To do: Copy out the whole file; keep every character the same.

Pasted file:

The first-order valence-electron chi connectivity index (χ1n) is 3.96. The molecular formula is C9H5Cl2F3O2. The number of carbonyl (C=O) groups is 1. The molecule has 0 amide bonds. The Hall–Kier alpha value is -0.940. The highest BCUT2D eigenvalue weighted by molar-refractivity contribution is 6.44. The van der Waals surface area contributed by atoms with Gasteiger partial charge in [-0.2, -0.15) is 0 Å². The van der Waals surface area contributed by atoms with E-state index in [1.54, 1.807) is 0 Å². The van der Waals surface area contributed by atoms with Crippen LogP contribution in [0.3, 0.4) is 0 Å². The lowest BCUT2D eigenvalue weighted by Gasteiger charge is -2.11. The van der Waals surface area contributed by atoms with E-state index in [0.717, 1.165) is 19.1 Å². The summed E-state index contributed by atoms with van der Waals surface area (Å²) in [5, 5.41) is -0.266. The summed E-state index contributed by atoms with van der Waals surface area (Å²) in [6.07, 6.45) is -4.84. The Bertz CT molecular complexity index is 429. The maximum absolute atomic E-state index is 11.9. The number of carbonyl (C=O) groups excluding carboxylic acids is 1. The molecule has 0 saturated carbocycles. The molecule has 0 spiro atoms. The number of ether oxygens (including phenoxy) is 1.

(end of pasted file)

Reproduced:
The first-order valence-electron chi connectivity index (χ1n) is 3.96. The molecular formula is C9H5Cl2F3O2. The number of carbonyl (C=O) groups is 1. The molecule has 0 amide bonds. The Hall–Kier alpha value is -0.940. The highest BCUT2D eigenvalue weighted by molar-refractivity contribution is 6.44. The van der Waals surface area contributed by atoms with Gasteiger partial charge in [-0.2, -0.15) is 0 Å². The van der Waals surface area contributed by atoms with E-state index in [1.54, 1.807) is 0 Å². The van der Waals surface area contributed by atoms with Crippen LogP contribution in [0.3, 0.4) is 0 Å². The lowest BCUT2D eigenvalue weighted by Gasteiger charge is -2.11. The van der Waals surface area contributed by atoms with E-state index in [0.717, 1.165) is 19.1 Å². The summed E-state index contributed by atoms with van der Waals surface area (Å²) in [5, 5.41) is -0.266. The summed E-state index contributed by atoms with van der Waals surface area (Å²) in [6.07, 6.45) is -4.84. The Bertz CT molecular complexity index is 429. The maximum absolute atomic E-state index is 11.9. The number of carbonyl (C=O) groups excluding carboxylic acids is 1. The molecule has 0 saturated carbocycles. The molecule has 0 spiro atoms. The number of ether oxygens (including phenoxy) is 1.